July 10, 2019 Alisa Westerholm

How We Reduced Page Load Times by 70%

We recently custom-built an awesome-looking WordPress website that was a huge upgrade in quality from what the client had previously. Unfortunately, the high-quality images and functionality were taking at least 8-10 seconds to fully load. In today’s competitive market of limited attention spans and SEO rankings, 8-10 seconds is much too long.

To ensure an upgrade in website speed, we analyzed the site, identified the bottlenecks, and implemented a variety of changes, resulting in a final load time of 2-4 seconds: a reduction averaging 65-70%!

Want to know how we did it? Keep reading!


Identifying Bottlenecks

There are plenty of tools available to analyze your website, but the one we most highly recommend is Pingdom. We prefer this tool because it enables us to see a detailed analysis of where site load times are coming from – down to individual files that take the most time to load.

Using this tool, we were able to determine that most of the load time was being caused by the following factors:

  • Hosting – several seconds were spent just on resolving the domain name
  • Images – we had dozens of high-resolution images on each page
  • Scripts, Stylesheets & Fonts – some of our CSS, jQuery, & fonts could be processed more efficiently

 

Implementing Solutions

Let’s start from the bottom up:

Scripts, Stylesheets & Fonts

If you’ve already done any sort of research into improving your website’s page speed, chances are you already know the basics about handling scripts & stylesheets. There are dozens of plugins available that will minify and/or compress your CSS & Javascript files. Installing a cache plugin to speed up your entire site can work wonders, too.

Sometimes, though, it helps to dig a little deeper and ask questions like these:

  • Do you have CSS stylesheets loading in the footer? Try moving them into the header for faster performance
  • Do you have external scripts loading in more than once? Try removing the duplicate references so each script is only pulled in once.
    • For example, the site we were building had multiple Hubspot forms embedded on each page, and each form was pulling in the same base Hubspot Javascript. We reworked how we were pulling in those forms so that the base Javascript would only load once in the footer.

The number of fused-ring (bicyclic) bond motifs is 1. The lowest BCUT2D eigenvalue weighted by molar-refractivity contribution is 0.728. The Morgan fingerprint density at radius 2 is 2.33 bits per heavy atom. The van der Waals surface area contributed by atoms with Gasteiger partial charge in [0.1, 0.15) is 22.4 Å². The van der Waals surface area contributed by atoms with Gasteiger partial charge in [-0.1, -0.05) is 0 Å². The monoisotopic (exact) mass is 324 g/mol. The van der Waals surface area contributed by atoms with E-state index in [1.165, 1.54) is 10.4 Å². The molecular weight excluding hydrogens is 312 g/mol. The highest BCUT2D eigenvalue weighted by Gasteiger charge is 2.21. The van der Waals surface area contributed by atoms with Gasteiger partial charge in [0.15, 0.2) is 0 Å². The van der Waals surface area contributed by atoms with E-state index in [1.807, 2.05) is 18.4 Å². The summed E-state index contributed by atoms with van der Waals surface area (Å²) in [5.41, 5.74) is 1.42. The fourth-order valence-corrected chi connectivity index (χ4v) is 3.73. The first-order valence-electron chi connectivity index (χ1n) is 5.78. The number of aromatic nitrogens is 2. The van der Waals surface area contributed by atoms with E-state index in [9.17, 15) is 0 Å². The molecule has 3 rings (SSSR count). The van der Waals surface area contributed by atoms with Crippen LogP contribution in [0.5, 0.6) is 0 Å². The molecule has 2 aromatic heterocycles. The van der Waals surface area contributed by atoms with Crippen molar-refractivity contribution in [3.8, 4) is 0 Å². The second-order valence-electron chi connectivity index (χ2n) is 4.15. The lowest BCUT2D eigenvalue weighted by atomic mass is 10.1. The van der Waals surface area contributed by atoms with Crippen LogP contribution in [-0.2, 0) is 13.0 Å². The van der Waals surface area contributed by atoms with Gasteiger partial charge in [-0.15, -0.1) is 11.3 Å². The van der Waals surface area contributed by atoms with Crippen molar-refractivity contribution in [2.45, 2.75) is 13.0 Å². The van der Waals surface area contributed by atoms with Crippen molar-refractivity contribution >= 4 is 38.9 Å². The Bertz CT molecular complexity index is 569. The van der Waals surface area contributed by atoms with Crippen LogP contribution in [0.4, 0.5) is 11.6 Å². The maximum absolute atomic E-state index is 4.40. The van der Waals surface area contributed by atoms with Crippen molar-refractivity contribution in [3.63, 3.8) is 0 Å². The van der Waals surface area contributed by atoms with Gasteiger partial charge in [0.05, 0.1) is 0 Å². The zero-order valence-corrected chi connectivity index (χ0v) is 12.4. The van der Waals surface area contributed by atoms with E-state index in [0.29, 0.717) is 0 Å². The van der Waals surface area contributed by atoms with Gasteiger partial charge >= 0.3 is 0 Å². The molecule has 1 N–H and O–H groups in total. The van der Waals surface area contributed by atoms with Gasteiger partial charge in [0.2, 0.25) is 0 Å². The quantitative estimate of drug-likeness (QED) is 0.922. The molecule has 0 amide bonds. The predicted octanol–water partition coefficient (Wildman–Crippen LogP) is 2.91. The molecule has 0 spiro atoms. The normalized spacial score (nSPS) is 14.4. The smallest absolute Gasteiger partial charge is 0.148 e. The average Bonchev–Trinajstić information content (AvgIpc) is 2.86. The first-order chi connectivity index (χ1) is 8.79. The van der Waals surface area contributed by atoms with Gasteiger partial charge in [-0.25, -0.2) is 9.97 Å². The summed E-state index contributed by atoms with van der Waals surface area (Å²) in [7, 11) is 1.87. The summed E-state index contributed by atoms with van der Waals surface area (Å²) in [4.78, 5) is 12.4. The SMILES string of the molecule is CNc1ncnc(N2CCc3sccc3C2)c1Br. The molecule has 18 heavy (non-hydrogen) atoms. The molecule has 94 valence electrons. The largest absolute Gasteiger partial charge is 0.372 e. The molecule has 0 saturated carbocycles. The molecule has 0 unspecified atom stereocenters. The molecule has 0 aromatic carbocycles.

• Are your pages loading scripts/stylesheets that aren’t actually needed? If a Javascript file is only needed on a couple pages, only load it on those pages. No need for the rest of the site to get bogged down unnecessarily.
  • Can you minimize the number of fonts you are using? Are you loading in fonts that you don’t actually need?
    • In our case, we realized that the Hubspot forms were pulling in a font that wasn’t actually used anywhere. Unfortunately we couldn’t remove the reference altogether, so we took advantage of it by using it as the fallback for the site’s premium font. Then we were able to remove references to the previous fallback font, reducing unnecessary overhead.

Images

With dozens of images loading on almost every single page, it’s no wonder this site was struggling under the burden of a higher-than-average page weight. We needed a solution that would positively impact the load times, without negatively affecting the end-user’s experience.

The end result was a combination of a few different solutions:

#1: Image Resizing

The first thing to check for is whether you’re using the most optimally-sized images on your site. Generally speaking, you should never upload an image larger than 1920px wide to your website. In fact, you can usually get away with no larger than 1600px.